Learn Microsoft Access Advanced Programming Techniques, Tips and Tricks.

Custom Calculator and Eval Function


When we think of a Calculator the image that comes into our mind is the traditional type with button labels 0-9 and with Arithmetic Operators. We have it on Windows Accessories Menu that can be converted into a Scientific Calculator as well. So we don't need to build that again in MS-Access.

We are considering another type of Calculator that can accept a User Defined Expression (consisting of Data Field Names, Constants, Arithmetic Operators, and Parenthesis to alter the Order of Calculations), evaluate that expression, and provide a quick result.

We don't need to embark on a fancy design task for this Calculator. All we need is a TextBox to enter the Expression, a Command Button, and a few lines of code. The result of the calculation can be displayed either in MsgBox or in another Text Box.

Before we start working on the Calculator Project, let us take a look at one of the built-in functions EVAL(), which is the main workhorse of our Custom Calculator. With this function we don't have to worry much about the calculation rules, like evaluating expressions in parenthesis first, exponentiation next, multiplication and division next (from left to right, if more than one operator), doing addition, and subtractions last, etc. All you need to do is to give the Expression in String Form into EVAL() Function and get the result as output, as simple as that.

EVAL() Function Usage

Want to try a few examples quickly to get a feel of it? Open the VBA Module Window (Alt+F11) and open the Debug Window (Ctrl+G). Type the following expressions in the Debug Window and press Enter Key:

? EVAL("2+3*4/2")

Result: 8

? EVAL("(2+3)*4/2")

Result: 10

? EVAL("log(SQR(625))/log(10)")

Result: 1.39794000867204

? Eval("10^" & "Eval('log(Sqr(625))/log(10)')")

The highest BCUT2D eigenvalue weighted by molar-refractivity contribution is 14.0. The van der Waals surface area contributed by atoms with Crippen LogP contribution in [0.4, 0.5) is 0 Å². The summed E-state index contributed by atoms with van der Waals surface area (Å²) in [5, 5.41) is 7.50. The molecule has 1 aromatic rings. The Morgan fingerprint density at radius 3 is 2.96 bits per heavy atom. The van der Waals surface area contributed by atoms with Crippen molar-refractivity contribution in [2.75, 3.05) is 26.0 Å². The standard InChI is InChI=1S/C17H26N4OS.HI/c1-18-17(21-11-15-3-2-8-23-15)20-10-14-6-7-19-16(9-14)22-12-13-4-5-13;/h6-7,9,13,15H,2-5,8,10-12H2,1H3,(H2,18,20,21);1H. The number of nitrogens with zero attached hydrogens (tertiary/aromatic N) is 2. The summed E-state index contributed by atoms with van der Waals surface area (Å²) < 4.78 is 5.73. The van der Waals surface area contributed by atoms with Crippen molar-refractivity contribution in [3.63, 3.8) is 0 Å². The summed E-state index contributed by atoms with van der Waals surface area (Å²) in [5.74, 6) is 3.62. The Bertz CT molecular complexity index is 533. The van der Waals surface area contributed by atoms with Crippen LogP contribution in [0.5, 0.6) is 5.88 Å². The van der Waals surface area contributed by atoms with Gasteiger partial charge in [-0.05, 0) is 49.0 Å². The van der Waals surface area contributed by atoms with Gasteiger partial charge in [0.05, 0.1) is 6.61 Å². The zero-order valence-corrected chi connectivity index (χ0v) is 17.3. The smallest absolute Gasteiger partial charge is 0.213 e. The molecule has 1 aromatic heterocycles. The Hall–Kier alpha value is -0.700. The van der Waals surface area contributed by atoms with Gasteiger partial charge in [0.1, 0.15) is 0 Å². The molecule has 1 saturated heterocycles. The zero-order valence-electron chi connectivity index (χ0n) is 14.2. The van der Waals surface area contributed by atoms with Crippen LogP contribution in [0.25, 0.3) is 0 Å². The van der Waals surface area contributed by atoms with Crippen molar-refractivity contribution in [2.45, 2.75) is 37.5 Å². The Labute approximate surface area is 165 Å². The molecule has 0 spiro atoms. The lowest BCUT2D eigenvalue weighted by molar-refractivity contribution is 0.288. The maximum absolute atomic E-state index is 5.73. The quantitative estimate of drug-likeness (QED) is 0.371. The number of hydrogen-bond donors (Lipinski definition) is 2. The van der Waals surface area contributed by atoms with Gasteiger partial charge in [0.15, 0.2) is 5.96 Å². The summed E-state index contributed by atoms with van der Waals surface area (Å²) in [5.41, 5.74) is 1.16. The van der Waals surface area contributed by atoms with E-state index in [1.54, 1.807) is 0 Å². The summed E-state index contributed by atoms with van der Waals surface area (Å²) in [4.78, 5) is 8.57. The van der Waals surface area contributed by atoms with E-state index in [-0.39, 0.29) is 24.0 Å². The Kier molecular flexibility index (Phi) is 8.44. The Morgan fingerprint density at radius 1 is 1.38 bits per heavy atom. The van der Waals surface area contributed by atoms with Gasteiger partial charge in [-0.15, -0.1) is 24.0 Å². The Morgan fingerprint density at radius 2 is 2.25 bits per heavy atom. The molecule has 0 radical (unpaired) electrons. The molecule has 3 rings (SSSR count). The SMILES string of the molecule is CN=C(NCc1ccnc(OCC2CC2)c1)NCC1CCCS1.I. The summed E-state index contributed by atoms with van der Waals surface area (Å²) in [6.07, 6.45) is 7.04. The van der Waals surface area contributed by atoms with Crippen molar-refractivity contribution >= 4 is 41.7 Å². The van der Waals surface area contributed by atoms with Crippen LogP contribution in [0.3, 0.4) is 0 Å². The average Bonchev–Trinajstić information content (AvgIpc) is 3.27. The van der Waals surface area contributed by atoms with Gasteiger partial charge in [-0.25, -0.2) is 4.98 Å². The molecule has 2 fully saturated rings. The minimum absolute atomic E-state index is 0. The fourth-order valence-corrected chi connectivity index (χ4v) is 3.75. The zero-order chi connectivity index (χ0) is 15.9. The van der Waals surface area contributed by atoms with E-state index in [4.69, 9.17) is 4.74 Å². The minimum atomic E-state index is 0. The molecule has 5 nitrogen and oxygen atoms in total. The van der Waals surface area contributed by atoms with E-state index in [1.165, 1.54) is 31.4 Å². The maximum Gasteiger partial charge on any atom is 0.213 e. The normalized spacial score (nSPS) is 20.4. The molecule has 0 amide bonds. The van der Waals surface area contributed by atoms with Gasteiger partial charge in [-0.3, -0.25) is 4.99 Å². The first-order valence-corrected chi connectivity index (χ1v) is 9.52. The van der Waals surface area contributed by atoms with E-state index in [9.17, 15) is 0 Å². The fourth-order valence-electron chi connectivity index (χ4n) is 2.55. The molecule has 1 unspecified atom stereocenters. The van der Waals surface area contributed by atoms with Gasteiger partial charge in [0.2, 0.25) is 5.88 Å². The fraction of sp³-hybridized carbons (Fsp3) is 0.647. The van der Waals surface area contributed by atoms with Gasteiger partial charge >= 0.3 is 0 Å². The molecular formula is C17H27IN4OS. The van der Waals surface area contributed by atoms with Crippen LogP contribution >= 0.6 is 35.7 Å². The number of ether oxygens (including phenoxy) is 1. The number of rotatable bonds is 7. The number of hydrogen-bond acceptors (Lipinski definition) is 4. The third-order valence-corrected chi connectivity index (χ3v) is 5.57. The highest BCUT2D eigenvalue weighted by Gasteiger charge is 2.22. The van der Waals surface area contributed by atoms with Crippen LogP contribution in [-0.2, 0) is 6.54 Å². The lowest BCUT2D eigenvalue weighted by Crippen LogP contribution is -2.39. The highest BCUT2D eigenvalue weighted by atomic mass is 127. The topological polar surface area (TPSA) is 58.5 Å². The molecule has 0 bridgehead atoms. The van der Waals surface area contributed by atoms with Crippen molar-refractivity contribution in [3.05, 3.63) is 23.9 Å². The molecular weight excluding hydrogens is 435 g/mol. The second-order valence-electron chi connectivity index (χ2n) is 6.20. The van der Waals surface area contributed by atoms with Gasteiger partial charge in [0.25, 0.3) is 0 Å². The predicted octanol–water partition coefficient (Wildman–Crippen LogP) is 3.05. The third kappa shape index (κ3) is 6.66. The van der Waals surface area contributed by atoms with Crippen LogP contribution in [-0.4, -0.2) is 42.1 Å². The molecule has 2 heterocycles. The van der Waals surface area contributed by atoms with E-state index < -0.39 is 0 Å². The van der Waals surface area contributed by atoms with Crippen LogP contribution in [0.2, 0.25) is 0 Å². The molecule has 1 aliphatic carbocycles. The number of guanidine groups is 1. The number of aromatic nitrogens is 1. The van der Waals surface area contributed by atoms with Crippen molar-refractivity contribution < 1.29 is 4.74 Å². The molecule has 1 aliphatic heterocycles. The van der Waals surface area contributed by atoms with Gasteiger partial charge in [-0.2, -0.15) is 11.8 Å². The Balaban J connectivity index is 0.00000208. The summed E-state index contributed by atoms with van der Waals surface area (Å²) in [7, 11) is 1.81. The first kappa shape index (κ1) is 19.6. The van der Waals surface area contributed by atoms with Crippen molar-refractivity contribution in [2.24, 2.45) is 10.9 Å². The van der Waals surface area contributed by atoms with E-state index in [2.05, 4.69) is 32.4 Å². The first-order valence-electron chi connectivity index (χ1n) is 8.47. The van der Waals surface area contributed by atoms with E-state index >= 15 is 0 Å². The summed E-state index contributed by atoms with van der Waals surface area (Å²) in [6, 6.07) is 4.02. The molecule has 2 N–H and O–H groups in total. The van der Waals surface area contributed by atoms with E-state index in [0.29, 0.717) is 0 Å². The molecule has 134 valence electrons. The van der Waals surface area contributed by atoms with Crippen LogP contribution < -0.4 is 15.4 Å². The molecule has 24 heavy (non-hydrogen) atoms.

Result: 25

? EVAL("Datediff('yyyy',Forms!Employees!BirthDate,date())")

Result: 45 (the Employees Form must be open)

EVAL() the Expression Parser

What we can see from the above examples is that you can write an expression using built-in Functions, Data Field References, and Numeric Constants in a TextBox.  The Eval() Function parses the expression and gives the result. It gives the User the ability to define an expression and do calculations with the use of Data Field values on the Form

Tip: The Eval() Function can do a lot more than simply evaluate the formula, it can run another Function, trigger the Click Event of a Command Button or Run a Macro. For more details and examples of Eval() Function search Microsoft Access Help in the VBA Window.

The sample Demo Project.

I have created a sample Database (you can download it from the bottom of this post) for an Auto Dealer who extends Credits to his Customers with a nominal charge of interest rate of 6%, 7%, or 8% repayable in 24, 36, or 60 installments slabs respectively. The Salesman has been instructed to deal with the Customers suitably to promote Vehicle Sales. The Salesman has to decide which slab of repayment is appropriate for a particular customer, the percentage of down payment, repayment schedule with the applicable interest rate. The Salesman has been given the freedom of allowing a discount up to a maximum of 20% on the Retail Price. 

An image of the Form he uses to run these calculations is given below:

This is a stand-alone Form (which can be linked to Table) with Unbound Text Boxes. The Text Box names are given as Labels to the left. While writing the Expression it is a must to qualify the control Names correctly, like Forms!CustomCalculator!Balance. It will not accept references like Me!Balance. It is difficult to use these lengthy names to build the expression when several Field names are involved in the Formula.